Attack code that allows hackers to take control of vulnerable Android phones finally went public on Wednesday, as developers at Google, carriers, and handset manufacturers still scrambled to distribute patches to hundreds of millions of end users.

The critical flaws, which reside in an Android media library known as libstagefright, give attackers a variety of ways to surreptitiously execute malicious code on unsuspecting owners’ devices. The vulnerabilities were privately reported in April and May and were publicly disclosed only in late July. Google has spent the past four months preparing fixes and distributing them to partners, but those efforts have faced a series of setbacks and limitations.

For one thing, some of the fixes—for instance, new versions of Hangouts and Messenger that blocked automatic processing of multimedia files sent over the MMS text protocol—were little more than Band-Aids. They blocked one of the most frightening of the attack scenarios while doing little to prevent others, such as exploits that relied on a user browsing to a malicious website. Also problematic, even when patches fixing the underlying cause were available to end users, at least one of them patching a flaw indexed as CVE-2015-3864 was so flawed that attackers can exploit the vulnerability anyway. Android apps such as this one from Zimperium—the security firm that first disclosed the Stagefright bugs—show that a Nexus 5 phone running all available patches remained wide open at the time this post was being prepared.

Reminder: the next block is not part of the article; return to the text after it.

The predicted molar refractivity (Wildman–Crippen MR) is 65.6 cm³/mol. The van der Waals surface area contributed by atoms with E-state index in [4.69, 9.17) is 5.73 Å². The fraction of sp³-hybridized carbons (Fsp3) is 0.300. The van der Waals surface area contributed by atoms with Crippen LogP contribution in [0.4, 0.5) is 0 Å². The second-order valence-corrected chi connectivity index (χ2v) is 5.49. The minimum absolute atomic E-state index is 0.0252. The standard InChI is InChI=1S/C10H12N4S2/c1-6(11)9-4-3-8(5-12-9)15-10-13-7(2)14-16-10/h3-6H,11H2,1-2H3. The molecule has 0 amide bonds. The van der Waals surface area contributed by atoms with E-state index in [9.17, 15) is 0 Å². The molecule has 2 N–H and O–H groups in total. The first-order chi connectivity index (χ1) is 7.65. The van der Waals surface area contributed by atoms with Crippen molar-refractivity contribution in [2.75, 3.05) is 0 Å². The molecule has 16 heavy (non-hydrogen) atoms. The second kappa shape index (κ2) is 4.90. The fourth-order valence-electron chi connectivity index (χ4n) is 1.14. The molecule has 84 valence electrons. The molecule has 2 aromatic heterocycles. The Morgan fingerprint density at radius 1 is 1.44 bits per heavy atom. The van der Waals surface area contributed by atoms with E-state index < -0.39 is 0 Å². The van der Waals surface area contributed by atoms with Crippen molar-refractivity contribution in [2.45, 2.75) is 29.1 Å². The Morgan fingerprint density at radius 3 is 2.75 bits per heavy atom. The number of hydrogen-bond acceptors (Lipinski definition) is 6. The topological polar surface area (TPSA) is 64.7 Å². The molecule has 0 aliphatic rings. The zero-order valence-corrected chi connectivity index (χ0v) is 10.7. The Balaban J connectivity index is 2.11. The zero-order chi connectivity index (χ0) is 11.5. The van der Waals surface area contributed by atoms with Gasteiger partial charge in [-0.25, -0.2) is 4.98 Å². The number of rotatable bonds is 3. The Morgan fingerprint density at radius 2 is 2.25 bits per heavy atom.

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Attack code exploiting Android’s critical Stagefright bugs is now public